If you tell enough stories, perhaps the moral will show up.



Recently I wrote about the enumerate command that I use. I was looking at it just now because I wanted to enumerate one particular check across the whole domain: I wanted to report on the events that show a user being enrolled into local Administrators on their workstation -- and irregular admins generally.

This is a big deal for me -- has been for a long time, it's a big deal for more and more sites, and it should be for everyone. Admin privilege is the difference between spyware installing in a profile (and even now, most of them don't attempt to do this) and installing dangerously and ineradicably as a rootkit. Admin privilege is what allows  users to harm their builds with downloaded software or messing around with the branding or mapping. But alas, it's also the easy solution to a lot of problems and desktop team members -- admins themselves -- are often tempted to pass it on to a user in trouble so they can get on to the next call.

The control for this is to find out when it happens and follow up very promptly, next day, with the admin concerned. But you need to know it's happened, and the only ways I know how to tell it's happened are a) a listing of the group membership on every machine -- which doesn't, crucially, tell you when it was done, or b) the 536 message in the event log. So it's the message we want, provided we can pick and decode the content out of the rather unhelpful format. To hold the desktop team to account, we want to look at the new messages each day, making a nice report of all the suspect events.

We already have a tool -- enumerate -- which will run a command against every machine. So now we need a command that will append relevant log events on to a report. "But" I hear you cry, "but what about your RSA Envision log SELM appliance? Isn't that ideally suited to this task?" Well yes, my dears, it certainly is, but you see, it's licenced per event source. I have enough licences for all the infrastructure and about half of production servers, but none at all for workstations. We need something at a better price point, like free.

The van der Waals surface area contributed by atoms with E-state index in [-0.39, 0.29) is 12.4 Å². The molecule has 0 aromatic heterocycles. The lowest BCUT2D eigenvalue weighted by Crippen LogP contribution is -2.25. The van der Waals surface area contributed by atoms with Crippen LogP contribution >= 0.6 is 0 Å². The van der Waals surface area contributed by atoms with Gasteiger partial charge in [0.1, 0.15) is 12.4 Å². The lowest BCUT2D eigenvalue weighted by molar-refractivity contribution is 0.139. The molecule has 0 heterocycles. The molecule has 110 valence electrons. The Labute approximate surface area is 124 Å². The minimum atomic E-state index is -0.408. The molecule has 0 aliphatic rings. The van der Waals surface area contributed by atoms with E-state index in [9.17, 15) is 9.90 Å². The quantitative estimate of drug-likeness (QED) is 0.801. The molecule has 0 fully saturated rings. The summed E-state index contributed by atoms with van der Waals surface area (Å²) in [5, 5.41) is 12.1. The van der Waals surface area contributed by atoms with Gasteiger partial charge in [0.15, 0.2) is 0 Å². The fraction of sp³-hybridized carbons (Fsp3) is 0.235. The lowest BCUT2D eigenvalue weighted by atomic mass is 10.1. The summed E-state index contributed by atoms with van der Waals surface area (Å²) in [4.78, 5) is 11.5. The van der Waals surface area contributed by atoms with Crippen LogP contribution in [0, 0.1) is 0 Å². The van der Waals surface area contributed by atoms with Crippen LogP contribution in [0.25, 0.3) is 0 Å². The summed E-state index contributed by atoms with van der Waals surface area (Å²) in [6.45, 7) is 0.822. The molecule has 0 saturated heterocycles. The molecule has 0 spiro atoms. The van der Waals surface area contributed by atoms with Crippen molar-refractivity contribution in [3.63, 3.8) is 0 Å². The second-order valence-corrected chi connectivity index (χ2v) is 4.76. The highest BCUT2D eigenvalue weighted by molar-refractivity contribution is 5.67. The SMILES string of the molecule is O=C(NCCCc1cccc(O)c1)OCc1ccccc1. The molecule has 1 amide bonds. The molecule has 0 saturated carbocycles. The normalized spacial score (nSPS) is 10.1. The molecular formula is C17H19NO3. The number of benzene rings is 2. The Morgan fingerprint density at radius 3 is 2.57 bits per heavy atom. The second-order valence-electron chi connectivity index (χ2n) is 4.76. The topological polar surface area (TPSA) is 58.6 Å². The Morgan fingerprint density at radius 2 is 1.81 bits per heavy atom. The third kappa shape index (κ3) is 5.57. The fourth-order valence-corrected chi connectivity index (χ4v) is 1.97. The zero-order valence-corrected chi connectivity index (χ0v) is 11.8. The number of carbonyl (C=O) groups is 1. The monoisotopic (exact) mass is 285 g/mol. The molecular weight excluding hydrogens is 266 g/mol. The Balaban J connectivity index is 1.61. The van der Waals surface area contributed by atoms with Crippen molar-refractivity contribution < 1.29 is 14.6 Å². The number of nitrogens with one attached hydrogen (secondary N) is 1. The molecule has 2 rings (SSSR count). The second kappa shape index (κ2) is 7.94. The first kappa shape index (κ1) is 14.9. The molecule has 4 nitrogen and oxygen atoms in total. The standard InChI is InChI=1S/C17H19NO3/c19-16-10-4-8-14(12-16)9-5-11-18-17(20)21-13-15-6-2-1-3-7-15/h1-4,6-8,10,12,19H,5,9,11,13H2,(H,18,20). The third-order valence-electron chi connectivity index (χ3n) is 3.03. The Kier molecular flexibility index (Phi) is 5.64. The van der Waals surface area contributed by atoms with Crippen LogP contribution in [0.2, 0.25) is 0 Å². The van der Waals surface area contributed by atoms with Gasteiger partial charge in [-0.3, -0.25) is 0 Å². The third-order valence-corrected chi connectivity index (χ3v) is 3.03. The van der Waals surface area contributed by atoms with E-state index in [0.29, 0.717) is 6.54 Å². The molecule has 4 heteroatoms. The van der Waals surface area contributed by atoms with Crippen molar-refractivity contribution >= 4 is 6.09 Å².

Microsoft is a better source of free (as in beer) software than you might expect, and they have the tool for this job: Logparser; motto: "the world is your database." In outline, Logparser converts and presents logs of many sorts and some odder stuff like registry and filesystem contents as queryable lists. The queries can be simple or complex: I started with

But you need to work a little harder to get a script parameterised enough to be enumerated across all domain members and produce a good outcome. The beauty of Logparser is that it's mature enough to deliver -- it really is a proper log analysis tool. I expected to write auxiliary scripts to break out the data, decode SIDs, accumulate the report as a CSV, and keep track of the last log read on each machine, but in fact all this can be done in Logparser script language or command line options.
-- admin.sql
-- Logparser query.
-- Accumulate events where a user has been made a member of admins or power users
-- You might want to enumerate this across the entire domain 
-- (omit domain controllers which have different messages)
-- Command would be like 
-- logparser 
--  -o:TSV -oSeparator:space -headers:OFF -fileMode:0 
--  -iCheckPoint:MYPC.lpc 
--  file:admin.sql?oFile=2009-10-18_AdminChanges+sMachine=MYPC
-- The checkpoint file is named for the machine, and output is appended to "today's" file.

-- Generating "hand" CSV rather than the CSV output type -- more flexible to do it in SELECT and USING
 -- the ms from the :ll aren't populated but it stops Excel dropping the seconds
 TO_STRING(TimeGenerated, '\"yyyy-MM-dd hh:mm:ss:ll\",')AS Date, 
 strcat(ComputerName,',') AS Computer,
 Resolve_SID (SID) AS Admin,
 Resolve_SID (SIDUser) AS User,   

-- Do the token parsing in USING: break the bits we want out of the -|%{SID}|... tokens in Strings
 Extract_Token(Strings,1,'|') AS SUr,  -- User SID
 Extract_Token(Strings,2,'|') AS GroupN, -- (Localised for free -- more friendly)
 Extract_Token(Strings,3,'|') AS GroupD, 
 Extract_Token(Strings,4,'|') AS SGp,  -- the Group SID 
 SUBSTR(SUr,2,SUB(STRLEN(SUr), 3)) AS SIDUser,  -- break raw User SID out of the %{SID}
 CASE EventID WHEN 636 THEN 'enrolled' WHEN 637 THEN 'removed' END AS Action, -- Friendly EventIDs
 -- Output like "into BUILTIN\Administrators"
   CASE EventID WHEN 636 THEN 'into ' WHEN 637 THEN 'from ' END, 
  STRCAT( '\\', GroupN)) AS Group
-- Need the -fileMode:0 (append) on the command line to avoid overwriting with each machine.
-- For a log for each machine then the command line above would let you use %Machine% in the name.

-- FROM the machine security log  --  This is -i:EVT. 
-- Don't use the SID resolve option because you may want to limit to particular built-in groups, but 
-- and S-1-5-32-544 is easier than working out internationalised versions of "Administrators"

 ((EventID=636) or (EventID=637)) and       -- 636 enroll, 637 remove
 (SID<>'S-1-5-18') and           -- Ignore actions by local System
 (                -- Ignore boring groups
  ((SGp = '%{S-1-5-32-544}') or (SGp = '%{S-1-5-32-547}')) -- Only want Admins or P Users
 -- Optionally don't report Domain admin (check your SID) being made admin, because it happens in every log!
 -- and 
 -- (SIDUser <> 'S-1-5-21-4163168572-49618088-4072775208-512') 

Remaining niggles are petty. some machines have corrupt SELs -- logparser fails at end of log, so it never writes a checkpoint so the entire file is processed every time. But this can be fixed by saving and emptying the offending log. And I suppose it would be nice if it enumerated the domain itself, but that doesn't trouble me.

Apparently V3 is due out. I cannot wait.

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